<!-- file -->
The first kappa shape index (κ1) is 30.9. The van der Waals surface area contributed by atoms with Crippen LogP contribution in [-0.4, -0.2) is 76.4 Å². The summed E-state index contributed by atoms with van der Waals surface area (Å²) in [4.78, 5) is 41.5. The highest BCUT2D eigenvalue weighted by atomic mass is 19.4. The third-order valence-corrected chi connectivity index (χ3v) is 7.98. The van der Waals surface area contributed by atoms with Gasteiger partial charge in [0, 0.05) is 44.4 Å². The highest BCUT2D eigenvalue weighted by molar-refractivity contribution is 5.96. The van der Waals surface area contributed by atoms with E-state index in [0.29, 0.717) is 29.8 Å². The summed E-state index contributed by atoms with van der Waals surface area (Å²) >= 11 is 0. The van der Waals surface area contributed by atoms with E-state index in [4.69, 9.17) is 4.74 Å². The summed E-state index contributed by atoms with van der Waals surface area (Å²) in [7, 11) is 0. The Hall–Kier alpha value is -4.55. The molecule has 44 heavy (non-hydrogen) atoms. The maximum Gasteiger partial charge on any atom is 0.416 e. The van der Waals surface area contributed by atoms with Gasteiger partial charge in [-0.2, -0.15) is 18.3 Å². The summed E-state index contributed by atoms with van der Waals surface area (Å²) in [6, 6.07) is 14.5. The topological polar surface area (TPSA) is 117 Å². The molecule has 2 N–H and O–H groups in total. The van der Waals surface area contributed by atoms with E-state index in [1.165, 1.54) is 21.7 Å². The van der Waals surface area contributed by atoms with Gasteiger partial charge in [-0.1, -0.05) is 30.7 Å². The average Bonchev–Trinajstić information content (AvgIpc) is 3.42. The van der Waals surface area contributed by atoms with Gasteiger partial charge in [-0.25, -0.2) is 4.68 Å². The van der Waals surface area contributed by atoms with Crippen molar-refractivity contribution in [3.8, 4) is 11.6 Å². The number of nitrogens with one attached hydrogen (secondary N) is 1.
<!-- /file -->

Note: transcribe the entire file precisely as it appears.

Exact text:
The first kappa shape index (κ1) is 30.9. The van der Waals surface area contributed by atoms with Crippen LogP contribution in [-0.4, -0.2) is 76.4 Å². The summed E-state index contributed by atoms with van der Waals surface area (Å²) in [4.78, 5) is 41.5. The highest BCUT2D eigenvalue weighted by atomic mass is 19.4. The third-order valence-corrected chi connectivity index (χ3v) is 7.98. The van der Waals surface area contributed by atoms with Gasteiger partial charge in [0, 0.05) is 44.4 Å². The highest BCUT2D eigenvalue weighted by molar-refractivity contribution is 5.96. The van der Waals surface area contributed by atoms with E-state index in [0.29, 0.717) is 29.8 Å². The summed E-state index contributed by atoms with van der Waals surface area (Å²) >= 11 is 0. The van der Waals surface area contributed by atoms with E-state index in [4.69, 9.17) is 4.74 Å². The summed E-state index contributed by atoms with van der Waals surface area (Å²) in [7, 11) is 0. The Hall–Kier alpha value is -4.55. The molecule has 44 heavy (non-hydrogen) atoms. The maximum Gasteiger partial charge on any atom is 0.416 e. The van der Waals surface area contributed by atoms with Gasteiger partial charge in [-0.2, -0.15) is 18.3 Å². The summed E-state index contributed by atoms with van der Waals surface area (Å²) in [6, 6.07) is 14.5. The topological polar surface area (TPSA) is 117 Å². The molecule has 2 N–H and O–H groups in total. The van der Waals surface area contributed by atoms with E-state index in [1.165, 1.54) is 21.7 Å². The van der Waals surface area contributed by atoms with Gasteiger partial charge in [-0.1, -0.05) is 30.7 Å². The average Bonchev–Trinajstić information content (AvgIpc) is 3.42. The van der Waals surface area contributed by atoms with Gasteiger partial charge in [-0.25, -0.2) is 4.68 Å². The van der Waals surface area contributed by atoms with Crippen molar-refractivity contribution in [3.8, 4) is 11.6 Å². The number of nitrogens with one attached hydrogen (secondary N) is 1.